Mercedes Puts Faster Acceleration Behind A Subscription Paywall

from the working-windshield-wipers-for-$50-extra-a-month dept

Back in July, BMW raised a bit of a ruckus when the company announced that it would be making heated seats a luxury option for an additional $18 per month. Now, Mercedes aims to take the concept one step further by announcing that buyers of the company’s new Mercedes EQ electric models will need to pay a $1,200 (plus taxes and fees) yearly subscription to unlock the vehicles’ full performance.

The Drive points to Mercedes’ online store, where they note that buyers of the vehicle will need pay a monthly subscription to unlock an “acceleration increase”:

According to Mercedes, the yearly fee increases the maximum horsepower and torque of the car, while also increasing overall performance. Acceleration from 0-60 mph is said to improve by 0.8-1.0 seconds and the overall characteristics of the electric motors are supposed to change as well. The extra performance is unlocked by selecting the Dynamic drive mode.

As with BMW’s vision, you’ll likely see a lot of folks with more disposable income than common sense lauding this sort of stuff as pricing and technological innovation, largely because they want to justify their desire to pay a giant company extra for what they perceive as additional status.

The problem: you’re buying a vehicle with this technology (whether it’s faster acceleration or heated seats) already in the car. The cost of that technology is always going to be wound into the existing car’s price one way or another, as no manufacturer is going to take a bath on the retail price.

So you’re effectively paying for technology you already own to be turned on. Then, over time as subscription costs add up over the life of the vehicle you (and other later owners) own, you’re are paying significantly more money for that technology than what it’s worth (see: paying Comcast thousands of dollars in rental fees for a modem that costs them $50).

The need for quarter over quarter returns at any cost opens the door to rampant nickel-and-diming in the future, putting customers on an endless treadmill where paying to turn on technology you already own is constantly getting more expensive in a way that’s just completely untethered to real-world costs.

These subscription services also create an arms race with hackers and modders, with the right to repair (something you already own) debate waiting in the periphery. And the FTC is watching companies like a hawk, waiting to see if auto makers make simply enabling something you already own a warranty violation.

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Comments on “Mercedes Puts Faster Acceleration Behind A Subscription Paywall”

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47 Comments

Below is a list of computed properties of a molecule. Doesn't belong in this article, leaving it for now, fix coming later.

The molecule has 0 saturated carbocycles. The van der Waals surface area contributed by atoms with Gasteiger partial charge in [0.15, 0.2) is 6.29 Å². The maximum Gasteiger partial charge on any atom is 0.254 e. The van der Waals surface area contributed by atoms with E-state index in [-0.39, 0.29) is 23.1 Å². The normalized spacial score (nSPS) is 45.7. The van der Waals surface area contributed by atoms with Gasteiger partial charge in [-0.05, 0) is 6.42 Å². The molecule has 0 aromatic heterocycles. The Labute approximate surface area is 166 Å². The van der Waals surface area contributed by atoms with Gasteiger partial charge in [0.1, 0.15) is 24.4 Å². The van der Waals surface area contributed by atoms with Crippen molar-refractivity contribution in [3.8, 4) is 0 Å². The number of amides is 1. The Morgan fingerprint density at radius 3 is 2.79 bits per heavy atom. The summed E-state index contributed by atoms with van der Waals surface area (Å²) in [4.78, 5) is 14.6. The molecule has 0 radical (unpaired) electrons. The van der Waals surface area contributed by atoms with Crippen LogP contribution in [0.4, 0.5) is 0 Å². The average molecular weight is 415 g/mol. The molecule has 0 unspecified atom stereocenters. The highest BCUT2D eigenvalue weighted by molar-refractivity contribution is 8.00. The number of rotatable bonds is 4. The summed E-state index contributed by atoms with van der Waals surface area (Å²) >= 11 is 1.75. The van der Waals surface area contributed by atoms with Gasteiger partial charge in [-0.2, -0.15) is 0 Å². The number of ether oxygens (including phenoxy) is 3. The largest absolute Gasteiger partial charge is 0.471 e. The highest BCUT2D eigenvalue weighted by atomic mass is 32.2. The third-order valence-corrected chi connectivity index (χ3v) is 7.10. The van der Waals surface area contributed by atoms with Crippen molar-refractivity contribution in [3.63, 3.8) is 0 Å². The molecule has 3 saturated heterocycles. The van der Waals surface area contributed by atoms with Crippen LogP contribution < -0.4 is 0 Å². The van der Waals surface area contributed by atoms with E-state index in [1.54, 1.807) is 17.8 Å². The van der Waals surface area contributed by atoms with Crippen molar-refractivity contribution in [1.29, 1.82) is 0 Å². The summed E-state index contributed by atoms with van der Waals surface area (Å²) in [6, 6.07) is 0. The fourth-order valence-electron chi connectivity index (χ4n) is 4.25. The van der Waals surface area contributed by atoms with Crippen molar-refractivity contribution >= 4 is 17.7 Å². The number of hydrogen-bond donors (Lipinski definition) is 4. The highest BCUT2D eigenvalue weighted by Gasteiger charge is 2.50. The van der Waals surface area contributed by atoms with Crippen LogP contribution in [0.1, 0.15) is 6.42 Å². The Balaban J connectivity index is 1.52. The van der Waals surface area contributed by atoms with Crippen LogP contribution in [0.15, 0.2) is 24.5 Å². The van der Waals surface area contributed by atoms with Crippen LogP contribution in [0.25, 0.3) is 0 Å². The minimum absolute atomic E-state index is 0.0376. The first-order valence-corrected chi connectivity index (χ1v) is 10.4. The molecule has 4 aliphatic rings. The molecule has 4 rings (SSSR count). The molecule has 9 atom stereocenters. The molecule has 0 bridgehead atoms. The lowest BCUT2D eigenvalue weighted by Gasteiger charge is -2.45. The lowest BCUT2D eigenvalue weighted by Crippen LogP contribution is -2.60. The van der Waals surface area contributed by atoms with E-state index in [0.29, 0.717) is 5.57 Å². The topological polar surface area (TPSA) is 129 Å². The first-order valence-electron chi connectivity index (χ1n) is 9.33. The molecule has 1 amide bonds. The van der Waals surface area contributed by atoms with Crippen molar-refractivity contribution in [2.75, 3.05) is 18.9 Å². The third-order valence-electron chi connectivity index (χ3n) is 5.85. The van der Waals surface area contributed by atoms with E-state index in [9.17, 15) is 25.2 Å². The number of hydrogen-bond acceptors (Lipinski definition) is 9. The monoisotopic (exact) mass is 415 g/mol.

Anonymous Coward says:

Only because so many people are stupid enough to value paying for subscriptions.

*How many streaming services are there? (‘Oh! I’m saving money by cutting the cord!’ Even though I’m still paying THE SAME ISP for the same web access that’s required to even watch the streaming services – that are also increasing their $treaming price$)
*How many online gaming subscriptions are there? (Nintendo online sucks [cough] even though I paid for it…twice…for the kids tho [cough]

Subscriptions mean:
-upfront pay
-from suckers (especially if the service is from a brand new company without a proven track record i.e. MoviePass)
-who don’t even fully utilize the services (GamePass – how many games can you/will you actually play)
-at an ever increasing price

This comment has been deemed insightful by the community.
PaulT (profile) says:

Re:

Your central point has some merit, but I’d hold off on those strawmen you used to justify it.

“How many streaming services are there? ”

More than I could ever justify signing up for. Which is why I select the ones I want carefully and save a huge amount of money compared to the old system. I’m not in the US, so I have access to choice, etc., but the concept of subscriptions is the same. Sounds like you’re attacking streaming users when what you mean is that ISP monopolies are screwing you. I’d redirect my anger there if I were you.

“Subscriptions mean:
-upfront pay”

As opposed to..? Are you saying that services that charge you after you used the service (which usually includes a fixed term contract, piles on hidden charges you can’t dispute without penalty, etc.) are better for consumers?

You might be hallucinating if so…

“GamePass – how many games can you/will you actually play”

I average about 5-8 different games a month, which makes it way cheaper than buying the games at full price or renting individually. It also allows me to play Series X games on my One or laptop without having to buy new hardware, so the xCloud part of the sub pays for itself before I’ve even played multiple games. You don’t have to play all 300+ games for it to be value for money…

“-at an ever increasing price”

…which makes them different to other services… how? Are you confusing grandfathered in prices for your long contract with nobody facing rising costs at all? I’d research that for a moment…

This comment has been flagged by the community. Click here to show it.

Anonymous Coward says:

Re: Re:

Here comes Paul with the ‘strawman’ reply. Whenever I disagree with Paul’s narrative, it’s a ‘strawman’…whatevers.

If I were you, I’d stop assuming anger on my part. “Get off my cloud. You don’t know my name and don’t know my style”. Disagreement with the obvious delusions of subscribers doesn’t equal anger. Disappointment, maybe.